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AIM

10/12/17

4−6−5

Operational Policy/Procedures for Reduced Vertical Separation Minimum (RVSM) in the

Domestic U.S., Alaska, Offshore Airspace and the San Juan FIR

1. Weather Encounters Inducing Altitude

Deviations of Approximately 200 feet. When the

pilot experiences weather induced altitude deviations

of approximately 200 feet, the pilot will contact ATC

and state “Unable RVSM Due (state reason)”

(e.g., turbulence, mountain wave). See contingency

actions in paragraph 4−6−9.

2. Severe Turbulence (including that associ-

ated with MWA). When pilots encounter severe

turbulence, they should contact ATC and report the

situation. Until the pilot reports clear of severe

turbulence, the controller will apply merging target

vectors to one or both passing aircraft to prevent their

targets from merging:

EXAMPLE−

“Yankee 123, FL 310, unable RVSM due severe

turbulence.”

 

“Yankee 123, fly heading 290; traffic twelve o’clock,

10 miles, opposite direction; eastbound MD−80 at

FL 320” (or the controller may issue a vector to the

MD−80 traffic to avoid Yankee 123).

3. MWA. When pilots encounter MWA, they

should contact ATC and report the magnitude and

location of the wave activity. When a controller

makes a merging targets traffic call, the pilot may

request a vector to avoid flying directly over or under

the traffic. In situations where the pilot is

experiencing altitude deviations of 200 feet or

greater, the pilot will request a vector to avoid traffic.

Until the pilot reports clear of MWA, the controller

will apply merging target vectors to one or both

passing aircraft to prevent their targets from merging:

EXAMPLE−

“Yankee 123, FL 310, unable RVSM due mountain wave.”

 

“Yankee 123, fly heading 290; traffic twelve o’clock,

10 miles, opposite direction; eastbound MD−80 at

FL 320” (or the controller may issue a vector to the

MD−80 traffic to avoid Yankee 123).

4. FL Change or Re−route. To leave airspace

where MWA or severe turbulence is being

encountered, the pilot may request a FL change

and/or re−route, if necessary.

4−6−7. Guidance on Wake Turbulence

a. Pilots should be aware of the potential for wake

turbulence encounters in RVSM airspace. Experience

gained since 1997 has shown that such encounters in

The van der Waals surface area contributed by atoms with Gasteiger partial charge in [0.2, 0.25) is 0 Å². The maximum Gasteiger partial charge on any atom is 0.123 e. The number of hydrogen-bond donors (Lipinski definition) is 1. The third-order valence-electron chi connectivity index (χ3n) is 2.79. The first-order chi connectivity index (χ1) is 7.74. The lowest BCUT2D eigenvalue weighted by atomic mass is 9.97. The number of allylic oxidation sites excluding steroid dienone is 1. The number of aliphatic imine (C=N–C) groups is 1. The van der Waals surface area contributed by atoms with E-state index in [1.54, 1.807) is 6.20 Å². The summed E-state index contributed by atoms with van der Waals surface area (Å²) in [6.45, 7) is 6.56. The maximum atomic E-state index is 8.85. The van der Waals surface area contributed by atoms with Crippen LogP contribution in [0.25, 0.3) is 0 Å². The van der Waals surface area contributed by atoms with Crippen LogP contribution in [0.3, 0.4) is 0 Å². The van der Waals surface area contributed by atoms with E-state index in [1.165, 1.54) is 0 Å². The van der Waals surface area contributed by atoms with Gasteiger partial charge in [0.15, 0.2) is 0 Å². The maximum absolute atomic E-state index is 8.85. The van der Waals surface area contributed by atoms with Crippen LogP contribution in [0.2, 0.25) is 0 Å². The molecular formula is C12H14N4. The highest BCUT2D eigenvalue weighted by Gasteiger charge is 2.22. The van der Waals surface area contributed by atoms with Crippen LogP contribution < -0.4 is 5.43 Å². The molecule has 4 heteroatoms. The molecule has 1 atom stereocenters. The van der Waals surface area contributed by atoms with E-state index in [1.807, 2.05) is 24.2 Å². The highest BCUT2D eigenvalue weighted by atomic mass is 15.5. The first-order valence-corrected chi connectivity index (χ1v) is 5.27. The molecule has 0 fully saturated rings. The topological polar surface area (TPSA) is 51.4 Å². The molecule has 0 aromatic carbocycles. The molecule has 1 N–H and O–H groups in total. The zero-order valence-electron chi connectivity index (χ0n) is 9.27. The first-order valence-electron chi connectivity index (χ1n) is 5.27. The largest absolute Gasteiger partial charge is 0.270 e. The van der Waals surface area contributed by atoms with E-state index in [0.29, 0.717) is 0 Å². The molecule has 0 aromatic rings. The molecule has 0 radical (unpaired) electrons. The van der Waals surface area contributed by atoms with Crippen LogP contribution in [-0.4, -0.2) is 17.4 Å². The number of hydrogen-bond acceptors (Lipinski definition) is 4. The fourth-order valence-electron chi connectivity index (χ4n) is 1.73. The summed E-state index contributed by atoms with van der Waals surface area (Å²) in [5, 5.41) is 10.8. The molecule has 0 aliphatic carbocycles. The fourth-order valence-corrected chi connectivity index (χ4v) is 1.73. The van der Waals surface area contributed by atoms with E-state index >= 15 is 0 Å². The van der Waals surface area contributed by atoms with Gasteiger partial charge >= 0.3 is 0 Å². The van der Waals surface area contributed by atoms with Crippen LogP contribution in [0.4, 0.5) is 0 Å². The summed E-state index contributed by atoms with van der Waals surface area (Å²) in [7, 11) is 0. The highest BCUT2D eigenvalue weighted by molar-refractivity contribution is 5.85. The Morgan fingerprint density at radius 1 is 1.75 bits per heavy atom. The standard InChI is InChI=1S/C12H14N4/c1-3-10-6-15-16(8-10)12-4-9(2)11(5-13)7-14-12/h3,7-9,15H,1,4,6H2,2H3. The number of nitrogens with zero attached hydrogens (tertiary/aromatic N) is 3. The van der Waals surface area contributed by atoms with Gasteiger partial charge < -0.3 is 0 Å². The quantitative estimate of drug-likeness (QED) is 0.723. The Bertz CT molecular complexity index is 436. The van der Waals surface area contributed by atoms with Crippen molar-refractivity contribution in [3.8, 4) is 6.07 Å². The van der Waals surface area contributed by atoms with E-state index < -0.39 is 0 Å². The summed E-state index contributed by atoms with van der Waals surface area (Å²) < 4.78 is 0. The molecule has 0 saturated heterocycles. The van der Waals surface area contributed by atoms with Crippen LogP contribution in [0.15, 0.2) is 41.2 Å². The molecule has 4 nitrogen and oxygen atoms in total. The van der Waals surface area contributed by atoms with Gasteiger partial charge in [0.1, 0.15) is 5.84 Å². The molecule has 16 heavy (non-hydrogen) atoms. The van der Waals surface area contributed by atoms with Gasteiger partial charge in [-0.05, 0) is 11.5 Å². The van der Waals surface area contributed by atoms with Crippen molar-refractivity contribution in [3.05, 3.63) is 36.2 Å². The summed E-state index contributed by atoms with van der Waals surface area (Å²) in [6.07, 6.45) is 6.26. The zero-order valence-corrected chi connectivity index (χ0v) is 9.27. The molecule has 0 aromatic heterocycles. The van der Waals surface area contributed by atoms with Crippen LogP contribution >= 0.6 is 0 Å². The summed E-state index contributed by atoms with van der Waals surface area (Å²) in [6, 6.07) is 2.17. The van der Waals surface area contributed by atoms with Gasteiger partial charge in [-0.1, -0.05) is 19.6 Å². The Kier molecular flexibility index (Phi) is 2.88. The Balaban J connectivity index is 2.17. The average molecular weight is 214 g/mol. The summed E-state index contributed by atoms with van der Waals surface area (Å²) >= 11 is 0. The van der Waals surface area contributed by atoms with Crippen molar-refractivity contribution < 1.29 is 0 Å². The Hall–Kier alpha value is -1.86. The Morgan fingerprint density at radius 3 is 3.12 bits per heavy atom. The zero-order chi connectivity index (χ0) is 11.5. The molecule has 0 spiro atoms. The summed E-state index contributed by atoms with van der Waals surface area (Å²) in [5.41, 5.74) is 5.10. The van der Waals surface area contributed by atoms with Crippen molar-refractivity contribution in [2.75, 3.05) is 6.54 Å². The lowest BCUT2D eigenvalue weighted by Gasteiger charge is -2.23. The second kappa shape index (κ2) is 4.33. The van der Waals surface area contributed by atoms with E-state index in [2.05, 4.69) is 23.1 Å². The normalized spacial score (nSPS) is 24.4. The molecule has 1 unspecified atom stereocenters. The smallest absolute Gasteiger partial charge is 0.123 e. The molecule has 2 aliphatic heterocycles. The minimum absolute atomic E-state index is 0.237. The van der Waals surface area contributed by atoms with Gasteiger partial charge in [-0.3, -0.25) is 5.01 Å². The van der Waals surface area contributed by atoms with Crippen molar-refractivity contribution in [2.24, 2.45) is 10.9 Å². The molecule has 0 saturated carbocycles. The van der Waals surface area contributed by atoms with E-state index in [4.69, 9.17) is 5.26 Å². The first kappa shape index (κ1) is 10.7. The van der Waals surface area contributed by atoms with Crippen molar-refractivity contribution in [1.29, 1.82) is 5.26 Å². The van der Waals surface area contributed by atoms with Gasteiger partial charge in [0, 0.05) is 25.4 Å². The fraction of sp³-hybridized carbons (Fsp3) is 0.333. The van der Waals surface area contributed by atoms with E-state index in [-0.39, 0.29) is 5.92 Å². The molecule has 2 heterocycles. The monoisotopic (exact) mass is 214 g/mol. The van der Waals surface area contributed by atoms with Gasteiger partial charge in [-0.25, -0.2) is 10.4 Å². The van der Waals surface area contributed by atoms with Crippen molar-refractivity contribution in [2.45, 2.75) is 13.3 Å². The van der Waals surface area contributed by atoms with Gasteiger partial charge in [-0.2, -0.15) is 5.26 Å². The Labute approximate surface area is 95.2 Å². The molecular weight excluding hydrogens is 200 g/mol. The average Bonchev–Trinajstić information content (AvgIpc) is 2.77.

RVSM airspace are generally moderate or less in

magnitude.

b. Prior to DRVSM implementation, the FAA

established provisions for pilots to report wake

turbulence events in RVSM airspace using the NASA

Aviation Safety Reporting System (ASRS). A

“Safety Reporting” section established on the FAA

RVSM Documentation web page provides contacts,

forms, and reporting procedures.

c. To date, wake turbulence has not been reported

as a significant factor in DRVSM operations.

European authorities also found that reports of wake

turbulence encounters did not increase significantly

after RVSM implementation (eight versus seven

reports in a ten−month period). In addition, they

found that reported wake turbulence was generally

similar to moderate clear air turbulence.

d. Pilot Action to Mitigate Wake Turbulence

Encounters

1. Pilots should be alert for wake turbulence

when operating:

(a) In the vicinity of aircraft climbing or

descending through their altitude.

(b) Approximately 10−30  miles after passing

1,000 feet below opposite−direction traffic.

(c) Approximately 10−30 miles behind and

1,000 feet below same−direction traffic.

2. Pilots encountering or anticipating wake

turbulence in DRVSM airspace have the option of

requesting a vector, FL change, or if capable, a lateral

offset.

NOTE−

1. Offsets of approximately a wing span upwind generally

can move the aircraft out of the immediate vicinity of

another aircraft’s wake vortex.
2. In domestic U.S. airspace, pilots must request clearance
to fly a lateral offset. Strategic lateral offsets flown in
oceanic airspace do not apply.

4−6−8. Pilot/Controller Phraseology

TBL 4−6−1 shows standard phraseology that pilots

and controllers will use to communicate in DRVSM

operations.